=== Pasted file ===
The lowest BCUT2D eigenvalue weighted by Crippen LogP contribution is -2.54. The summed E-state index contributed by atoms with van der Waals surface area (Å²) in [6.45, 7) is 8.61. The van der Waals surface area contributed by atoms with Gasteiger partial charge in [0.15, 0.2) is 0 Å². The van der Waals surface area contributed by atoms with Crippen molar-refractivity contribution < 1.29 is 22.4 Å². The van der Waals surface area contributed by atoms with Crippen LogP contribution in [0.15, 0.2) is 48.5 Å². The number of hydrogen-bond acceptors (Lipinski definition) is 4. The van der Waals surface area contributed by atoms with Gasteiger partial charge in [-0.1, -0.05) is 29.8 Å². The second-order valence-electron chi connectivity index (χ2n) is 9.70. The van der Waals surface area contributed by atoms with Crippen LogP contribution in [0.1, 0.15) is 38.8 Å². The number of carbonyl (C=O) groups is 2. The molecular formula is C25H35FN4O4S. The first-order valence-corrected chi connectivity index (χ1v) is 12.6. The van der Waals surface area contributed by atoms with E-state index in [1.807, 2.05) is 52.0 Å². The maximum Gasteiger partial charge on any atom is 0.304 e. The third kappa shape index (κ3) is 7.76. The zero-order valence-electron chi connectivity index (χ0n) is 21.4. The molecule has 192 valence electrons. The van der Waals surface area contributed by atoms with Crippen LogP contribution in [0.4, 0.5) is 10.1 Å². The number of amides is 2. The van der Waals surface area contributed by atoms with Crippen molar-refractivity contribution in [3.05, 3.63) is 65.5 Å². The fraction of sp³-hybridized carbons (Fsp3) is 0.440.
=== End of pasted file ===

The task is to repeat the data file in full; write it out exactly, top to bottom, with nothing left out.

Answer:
The lowest BCUT2D eigenvalue weighted by Crippen LogP contribution is -2.54. The summed E-state index contributed by atoms with van der Waals surface area (Å²) in [6.45, 7) is 8.61. The van der Waals surface area contributed by atoms with Gasteiger partial charge in [0.15, 0.2) is 0 Å². The van der Waals surface area contributed by atoms with Crippen molar-refractivity contribution < 1.29 is 22.4 Å². The van der Waals surface area contributed by atoms with Crippen LogP contribution in [0.15, 0.2) is 48.5 Å². The number of hydrogen-bond acceptors (Lipinski definition) is 4. The van der Waals surface area contributed by atoms with Gasteiger partial charge in [-0.1, -0.05) is 29.8 Å². The second-order valence-electron chi connectivity index (χ2n) is 9.70. The van der Waals surface area contributed by atoms with Crippen LogP contribution in [0.1, 0.15) is 38.8 Å². The number of carbonyl (C=O) groups is 2. The molecular formula is C25H35FN4O4S. The first-order valence-corrected chi connectivity index (χ1v) is 12.6. The van der Waals surface area contributed by atoms with E-state index in [1.807, 2.05) is 52.0 Å². The maximum Gasteiger partial charge on any atom is 0.304 e. The third kappa shape index (κ3) is 7.76. The zero-order valence-electron chi connectivity index (χ0n) is 21.4. The molecule has 192 valence electrons. The van der Waals surface area contributed by atoms with Crippen LogP contribution in [0.4, 0.5) is 10.1 Å². The number of amides is 2. The van der Waals surface area contributed by atoms with Crippen molar-refractivity contribution in [3.05, 3.63) is 65.5 Å². The fraction of sp³-hybridized carbons (Fsp3) is 0.440.